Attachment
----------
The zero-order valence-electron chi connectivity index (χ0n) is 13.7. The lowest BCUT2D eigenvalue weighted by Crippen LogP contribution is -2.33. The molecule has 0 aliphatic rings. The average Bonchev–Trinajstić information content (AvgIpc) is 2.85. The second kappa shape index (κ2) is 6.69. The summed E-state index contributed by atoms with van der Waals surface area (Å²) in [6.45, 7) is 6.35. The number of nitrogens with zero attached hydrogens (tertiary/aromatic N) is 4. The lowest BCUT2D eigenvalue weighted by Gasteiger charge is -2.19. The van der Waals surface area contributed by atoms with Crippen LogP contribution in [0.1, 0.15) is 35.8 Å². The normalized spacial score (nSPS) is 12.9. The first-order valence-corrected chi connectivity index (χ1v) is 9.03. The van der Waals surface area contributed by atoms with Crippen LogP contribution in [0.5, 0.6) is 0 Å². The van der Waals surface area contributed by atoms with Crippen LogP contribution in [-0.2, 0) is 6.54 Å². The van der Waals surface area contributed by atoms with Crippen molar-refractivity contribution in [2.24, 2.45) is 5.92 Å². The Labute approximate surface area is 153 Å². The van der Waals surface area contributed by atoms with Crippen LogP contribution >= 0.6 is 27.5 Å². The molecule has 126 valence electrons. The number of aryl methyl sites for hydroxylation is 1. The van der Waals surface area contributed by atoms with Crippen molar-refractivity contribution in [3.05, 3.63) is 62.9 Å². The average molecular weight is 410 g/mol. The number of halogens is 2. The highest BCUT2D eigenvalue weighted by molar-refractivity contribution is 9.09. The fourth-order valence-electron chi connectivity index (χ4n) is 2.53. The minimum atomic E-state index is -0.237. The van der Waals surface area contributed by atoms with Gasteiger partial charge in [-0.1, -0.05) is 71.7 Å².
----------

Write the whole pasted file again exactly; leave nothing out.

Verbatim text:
The zero-order valence-electron chi connectivity index (χ0n) is 13.7. The lowest BCUT2D eigenvalue weighted by Crippen LogP contribution is -2.33. The molecule has 0 aliphatic rings. The average Bonchev–Trinajstić information content (AvgIpc) is 2.85. The second kappa shape index (κ2) is 6.69. The summed E-state index contributed by atoms with van der Waals surface area (Å²) in [6.45, 7) is 6.35. The number of nitrogens with zero attached hydrogens (tertiary/aromatic N) is 4. The lowest BCUT2D eigenvalue weighted by Gasteiger charge is -2.19. The van der Waals surface area contributed by atoms with Crippen LogP contribution in [0.1, 0.15) is 35.8 Å². The normalized spacial score (nSPS) is 12.9. The first-order valence-corrected chi connectivity index (χ1v) is 9.03. The van der Waals surface area contributed by atoms with Crippen LogP contribution in [0.5, 0.6) is 0 Å². The van der Waals surface area contributed by atoms with Crippen LogP contribution in [-0.2, 0) is 6.54 Å². The van der Waals surface area contributed by atoms with Crippen molar-refractivity contribution in [2.24, 2.45) is 5.92 Å². The Labute approximate surface area is 153 Å². The van der Waals surface area contributed by atoms with Crippen LogP contribution >= 0.6 is 27.5 Å². The molecule has 126 valence electrons. The number of aryl methyl sites for hydroxylation is 1. The van der Waals surface area contributed by atoms with Crippen molar-refractivity contribution in [3.05, 3.63) is 62.9 Å². The average molecular weight is 410 g/mol. The number of halogens is 2. The highest BCUT2D eigenvalue weighted by molar-refractivity contribution is 9.09. The fourth-order valence-electron chi connectivity index (χ4n) is 2.53. The minimum atomic E-state index is -0.237. The van der Waals surface area contributed by atoms with Gasteiger partial charge in [-0.1, -0.05) is 71.7 Å².